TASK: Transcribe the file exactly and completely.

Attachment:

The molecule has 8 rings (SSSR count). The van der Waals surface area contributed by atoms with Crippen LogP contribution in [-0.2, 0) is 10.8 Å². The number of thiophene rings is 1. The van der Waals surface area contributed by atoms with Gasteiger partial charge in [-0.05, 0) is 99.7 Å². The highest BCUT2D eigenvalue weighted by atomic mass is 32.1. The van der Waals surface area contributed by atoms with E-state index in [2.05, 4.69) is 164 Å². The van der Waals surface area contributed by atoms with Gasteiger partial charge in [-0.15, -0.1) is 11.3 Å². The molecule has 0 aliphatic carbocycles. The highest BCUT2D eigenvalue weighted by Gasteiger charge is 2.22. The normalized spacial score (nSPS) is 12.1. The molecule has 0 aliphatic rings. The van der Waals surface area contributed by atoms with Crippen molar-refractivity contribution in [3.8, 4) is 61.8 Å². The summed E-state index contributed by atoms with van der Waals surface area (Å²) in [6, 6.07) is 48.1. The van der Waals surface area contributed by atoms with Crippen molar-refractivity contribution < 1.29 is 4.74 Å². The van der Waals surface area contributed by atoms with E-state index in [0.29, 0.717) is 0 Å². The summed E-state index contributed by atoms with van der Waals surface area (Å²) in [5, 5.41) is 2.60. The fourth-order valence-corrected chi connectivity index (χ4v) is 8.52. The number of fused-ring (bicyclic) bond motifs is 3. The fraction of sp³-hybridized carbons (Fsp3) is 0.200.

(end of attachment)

The molecule has 8 rings (SSSR count). The van der Waals surface area contributed by atoms with Crippen LogP contribution in [-0.2, 0) is 10.8 Å². The number of thiophene rings is 1. The van der Waals surface area contributed by atoms with Gasteiger partial charge in [-0.05, 0) is 99.7 Å². The highest BCUT2D eigenvalue weighted by atomic mass is 32.1. The van der Waals surface area contributed by atoms with E-state index in [2.05, 4.69) is 164 Å². The van der Waals surface area contributed by atoms with Gasteiger partial charge in [-0.15, -0.1) is 11.3 Å². The molecule has 0 aliphatic carbocycles. The highest BCUT2D eigenvalue weighted by Gasteiger charge is 2.22. The normalized spacial score (nSPS) is 12.1. The molecule has 0 aliphatic rings. The van der Waals surface area contributed by atoms with Crippen molar-refractivity contribution in [3.8, 4) is 61.8 Å². The summed E-state index contributed by atoms with van der Waals surface area (Å²) in [6, 6.07) is 48.1. The van der Waals surface area contributed by atoms with Crippen molar-refractivity contribution < 1.29 is 4.74 Å². The van der Waals surface area contributed by atoms with E-state index in [0.29, 0.717) is 0 Å². The summed E-state index contributed by atoms with van der Waals surface area (Å²) in [5, 5.41) is 2.60. The fourth-order valence-corrected chi connectivity index (χ4v) is 8.52. The number of fused-ring (bicyclic) bond motifs is 3. The fraction of sp³-hybridized carbons (Fsp3) is 0.200.